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Tropentag, September 20 - 22, 2023, Berlin

"Competing pathways for equitable food systems transformation:
trade-offs and synergies"

Fatty acids as sustainable biorationals for weed control

Farimah Asadi1, Thorstan Kraska1, Michael Petry2

1University of Bonn, Inst. Crop Sci. and Res. Conserv. (INRES) - Horticultural Sciences, Germany
2PETRYmade Oberflächentechnik, Meckenheim, Germany


As the global population continues to grow, food production must increase sustainably. This requires enhancing crop yields while reducing the environmental impact of agricultural practices. Weeds are a significant biotic constraint to food production as they compete with crops, reducing agricultural output and increasing external costs. Synthetic herbicides have been the primary method for weed control, but their harmful environmental effects require finding sustainable alternatives. Fatty acid compounds, derived primarily from glyceridic plant oils, are one such alternative. These natural products offer low ecotoxicological side effects and high biodegradability, making them a promising alternative to synthetic herbicides. Pelargonic acid is one fatty acid which is already on the market.
This study aimed to evaluate the herbicidal efficacy of an oil-in-water-emulsion preparation containing various fatty acid compounds separately and in mixtures. The greenhouse experiments were conducted on green beans, which are sensitive to herbicides, to determine the phytotoxic potential of the compounds. The results showed that pelargonic acid had high phytotoxic effects on green beans at the level of 1% and more, while caprylic acid was an effective post-emergence herbicide even at low concentrations of 0.5%. Even at the lowest concentration of 0.1%, both compounds exhibited signs of damage, and as the concentration increased, death occurred. Linseed oil (containing linolenic acid as the main fatty acid) also showed potential to exert different levels of phytotoxicity but not as strong as other compounds. The effect strongly depends on the type of fatty acid (chain length). From the experiments it could be shown that the effects of the treatments were dose-dependent, with higher concentrations leading to greater levels of damage and eventual death.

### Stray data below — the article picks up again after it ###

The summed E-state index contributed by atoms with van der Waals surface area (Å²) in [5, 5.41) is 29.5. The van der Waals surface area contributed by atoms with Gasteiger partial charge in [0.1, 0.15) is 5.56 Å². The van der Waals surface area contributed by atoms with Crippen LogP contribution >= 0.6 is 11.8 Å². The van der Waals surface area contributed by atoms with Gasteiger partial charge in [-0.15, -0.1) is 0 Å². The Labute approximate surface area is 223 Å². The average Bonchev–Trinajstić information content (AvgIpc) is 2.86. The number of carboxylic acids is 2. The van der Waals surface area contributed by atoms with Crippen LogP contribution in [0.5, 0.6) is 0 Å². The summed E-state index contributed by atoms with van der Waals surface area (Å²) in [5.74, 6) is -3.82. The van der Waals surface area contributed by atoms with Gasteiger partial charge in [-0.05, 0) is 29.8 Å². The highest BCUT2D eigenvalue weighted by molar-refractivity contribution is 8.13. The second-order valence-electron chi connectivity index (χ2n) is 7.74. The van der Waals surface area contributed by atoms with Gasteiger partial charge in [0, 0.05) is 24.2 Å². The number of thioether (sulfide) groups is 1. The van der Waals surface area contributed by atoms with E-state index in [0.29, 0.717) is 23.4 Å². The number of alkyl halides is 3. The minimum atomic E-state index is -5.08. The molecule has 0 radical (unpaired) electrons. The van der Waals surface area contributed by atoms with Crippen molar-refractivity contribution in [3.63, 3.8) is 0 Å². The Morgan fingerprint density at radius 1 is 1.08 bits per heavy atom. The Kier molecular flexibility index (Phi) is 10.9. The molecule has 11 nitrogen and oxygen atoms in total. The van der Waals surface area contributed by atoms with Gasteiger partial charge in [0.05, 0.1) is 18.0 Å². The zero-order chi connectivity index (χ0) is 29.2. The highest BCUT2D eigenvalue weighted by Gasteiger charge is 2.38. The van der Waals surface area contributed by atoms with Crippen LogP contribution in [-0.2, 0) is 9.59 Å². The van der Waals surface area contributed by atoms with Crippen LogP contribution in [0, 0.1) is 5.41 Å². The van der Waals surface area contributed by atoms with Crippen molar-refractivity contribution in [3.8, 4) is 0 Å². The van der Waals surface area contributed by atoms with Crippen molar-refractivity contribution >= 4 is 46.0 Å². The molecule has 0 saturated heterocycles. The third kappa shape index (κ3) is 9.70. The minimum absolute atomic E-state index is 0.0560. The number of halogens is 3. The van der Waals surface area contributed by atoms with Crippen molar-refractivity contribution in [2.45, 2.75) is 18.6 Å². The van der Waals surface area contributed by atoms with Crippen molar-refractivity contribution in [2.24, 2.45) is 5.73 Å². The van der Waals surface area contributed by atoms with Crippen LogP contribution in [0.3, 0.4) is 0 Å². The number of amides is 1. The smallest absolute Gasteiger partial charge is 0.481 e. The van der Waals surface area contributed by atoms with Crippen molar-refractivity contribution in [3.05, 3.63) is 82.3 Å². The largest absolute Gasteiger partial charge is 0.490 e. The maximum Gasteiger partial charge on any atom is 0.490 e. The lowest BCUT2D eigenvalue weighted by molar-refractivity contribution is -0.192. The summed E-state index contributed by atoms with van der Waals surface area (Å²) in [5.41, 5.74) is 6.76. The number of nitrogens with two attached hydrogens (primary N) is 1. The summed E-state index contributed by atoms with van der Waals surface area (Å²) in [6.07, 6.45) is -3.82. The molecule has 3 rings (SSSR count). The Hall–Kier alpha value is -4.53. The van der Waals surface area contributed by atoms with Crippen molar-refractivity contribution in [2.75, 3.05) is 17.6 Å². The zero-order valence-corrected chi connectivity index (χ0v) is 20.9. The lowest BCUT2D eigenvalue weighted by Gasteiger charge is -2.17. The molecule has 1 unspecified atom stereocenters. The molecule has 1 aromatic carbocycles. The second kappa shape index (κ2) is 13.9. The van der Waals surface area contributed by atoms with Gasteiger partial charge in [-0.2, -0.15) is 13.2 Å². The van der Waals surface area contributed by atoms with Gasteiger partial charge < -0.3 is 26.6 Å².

Overall, the study's findings highlight the potential of fatty acid compounds as biorational post-emergence herbicides in sustainable weed management strategies. Incorporating these natural products into integrated weed management programmes could contribute to producing crops subjected to less stress in a sustainable manner, promoting sustainable food production to meet the demands of the growing population.

Keywords: Biorational herbicide, fatty acid compounds, integrated weed management(IWM), sustainable agriculture, sustainable weed management, synthetic herbicides, weeds

Contact Address: Farimah Asadi, University of Bonn, Inst. Crop Sci. and Res. Conserv. (INRES) - Horticultural Sciences, Adenauerallee 170, 53113 Bonn, Germany, e-mail: s7faasad@uni-bonn.de

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